In terms of the actual tournament I'll spare you most of the details; my deck went 8-1 and my one loss was in the finals to a very good G/B Infect build when I played 12 land and 6 spells over the course of the entire game.  That's not to say every match was a cakewalk; a number of them were reasonably close affairs and if I had played poorly I most certainly would have lost more games/matches.  Ultimately however the deck was simply too fast with too much removal for most of my opponents and I ended a number of games just by swinging with weenies and sacrificing them on my 2nd main phase to Mortarpod for lethal damage.  My opponents by round were playing G/R/w Dinosaurs, Mono Black Infect, U/R Control w/Flyers and G/B Infect.  The first two were in my draft pod while my round 3 and 4 opponents were playing decks I had never seen before we sat down.  In the final analysis I would have to say I had the best deck in the draft; although I did not see everyone's deck so I can't be entirely sure that's true.  My build was however incredibly powerful and this was primarily fueled my my decision to jump into white halfway through MBS while my opponent's chased more "powerful" or "desirable" colors with little regard to white's strength in SoM; this will be a reoccurring theme.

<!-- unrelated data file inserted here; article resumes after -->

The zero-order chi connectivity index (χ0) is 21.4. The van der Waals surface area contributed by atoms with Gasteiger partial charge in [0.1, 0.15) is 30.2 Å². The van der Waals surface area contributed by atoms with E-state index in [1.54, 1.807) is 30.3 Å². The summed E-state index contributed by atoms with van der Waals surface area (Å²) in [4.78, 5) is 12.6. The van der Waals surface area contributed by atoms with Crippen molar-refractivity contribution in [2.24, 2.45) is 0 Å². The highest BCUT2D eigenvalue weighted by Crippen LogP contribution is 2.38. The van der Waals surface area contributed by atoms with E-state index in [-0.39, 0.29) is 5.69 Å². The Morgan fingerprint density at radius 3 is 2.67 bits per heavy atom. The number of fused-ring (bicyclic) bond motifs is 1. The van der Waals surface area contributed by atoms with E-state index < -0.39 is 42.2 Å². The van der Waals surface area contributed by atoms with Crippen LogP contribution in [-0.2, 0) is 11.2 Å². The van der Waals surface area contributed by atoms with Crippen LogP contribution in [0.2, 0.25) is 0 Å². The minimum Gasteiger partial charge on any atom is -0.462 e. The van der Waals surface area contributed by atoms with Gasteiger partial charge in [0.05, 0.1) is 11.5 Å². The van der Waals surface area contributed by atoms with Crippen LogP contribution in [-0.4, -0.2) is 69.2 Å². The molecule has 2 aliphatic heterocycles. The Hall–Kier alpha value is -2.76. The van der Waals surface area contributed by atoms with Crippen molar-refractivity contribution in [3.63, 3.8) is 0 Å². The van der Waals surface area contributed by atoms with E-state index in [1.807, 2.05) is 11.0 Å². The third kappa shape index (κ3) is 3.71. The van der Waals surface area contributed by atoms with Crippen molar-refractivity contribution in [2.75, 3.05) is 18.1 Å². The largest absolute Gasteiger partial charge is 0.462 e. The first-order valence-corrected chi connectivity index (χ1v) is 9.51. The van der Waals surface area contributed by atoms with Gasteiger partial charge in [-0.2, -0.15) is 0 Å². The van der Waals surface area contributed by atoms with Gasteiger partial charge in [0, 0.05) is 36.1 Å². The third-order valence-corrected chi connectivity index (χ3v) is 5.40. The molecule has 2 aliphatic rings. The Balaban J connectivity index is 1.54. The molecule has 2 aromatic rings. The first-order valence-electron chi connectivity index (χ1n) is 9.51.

The next deck I'd like to take a look at was the product of another 6 man pod; although this time it was because we simply lacked the 7th and 8th players to make up a full draft:

"Bad Religion" - R/W Aggro:

Creatures - 15 (16):

1x Glint Hawk
1x Gold Myr
1x Iron Myr
1x Lead Myr
1x Myrsmith
4x Blisterstick Shaman
1x Snapsail Glider
2x Glimmerpoint Stag
1x Ogre Resister
1x Peace Strider
1x Lumengrid Gargoyle

Spells - 9 (8):

1x Darksteel Axe
1x Origin Spellbomb (really a creature)
1x Burn the Impure
1x Contagion Clasp